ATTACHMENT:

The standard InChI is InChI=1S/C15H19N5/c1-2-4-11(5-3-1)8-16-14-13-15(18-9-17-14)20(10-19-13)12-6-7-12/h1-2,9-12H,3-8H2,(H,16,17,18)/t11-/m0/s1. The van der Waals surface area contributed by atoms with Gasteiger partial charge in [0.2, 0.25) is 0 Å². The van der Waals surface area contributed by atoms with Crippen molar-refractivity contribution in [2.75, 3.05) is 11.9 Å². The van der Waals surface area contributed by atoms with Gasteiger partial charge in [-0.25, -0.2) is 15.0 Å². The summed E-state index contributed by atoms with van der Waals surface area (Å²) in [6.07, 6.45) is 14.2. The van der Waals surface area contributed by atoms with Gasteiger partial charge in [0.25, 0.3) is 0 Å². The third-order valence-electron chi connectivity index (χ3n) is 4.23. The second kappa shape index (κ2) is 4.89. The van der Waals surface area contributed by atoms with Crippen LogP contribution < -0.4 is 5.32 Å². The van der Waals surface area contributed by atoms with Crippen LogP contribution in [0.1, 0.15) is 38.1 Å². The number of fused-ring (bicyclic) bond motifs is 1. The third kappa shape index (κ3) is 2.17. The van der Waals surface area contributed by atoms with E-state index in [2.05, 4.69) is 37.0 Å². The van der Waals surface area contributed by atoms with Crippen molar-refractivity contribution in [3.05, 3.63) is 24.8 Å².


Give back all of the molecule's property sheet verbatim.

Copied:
The standard InChI is InChI=1S/C15H19N5/c1-2-4-11(5-3-1)8-16-14-13-15(18-9-17-14)20(10-19-13)12-6-7-12/h1-2,9-12H,3-8H2,(H,16,17,18)/t11-/m0/s1. The van der Waals surface area contributed by atoms with Gasteiger partial charge in [0.2, 0.25) is 0 Å². The van der Waals surface area contributed by atoms with Crippen molar-refractivity contribution in [2.75, 3.05) is 11.9 Å². The van der Waals surface area contributed by atoms with Gasteiger partial charge in [-0.25, -0.2) is 15.0 Å². The summed E-state index contributed by atoms with van der Waals surface area (Å²) in [6.07, 6.45) is 14.2. The van der Waals surface area contributed by atoms with Gasteiger partial charge in [0.25, 0.3) is 0 Å². The third-order valence-electron chi connectivity index (χ3n) is 4.23. The second kappa shape index (κ2) is 4.89. The van der Waals surface area contributed by atoms with Crippen LogP contribution < -0.4 is 5.32 Å². The van der Waals surface area contributed by atoms with Crippen LogP contribution in [0.1, 0.15) is 38.1 Å². The number of fused-ring (bicyclic) bond motifs is 1. The third kappa shape index (κ3) is 2.17. The van der Waals surface area contributed by atoms with E-state index in [2.05, 4.69) is 37.0 Å². The van der Waals surface area contributed by atoms with Crippen molar-refractivity contribution in [3.05, 3.63) is 24.8 Å².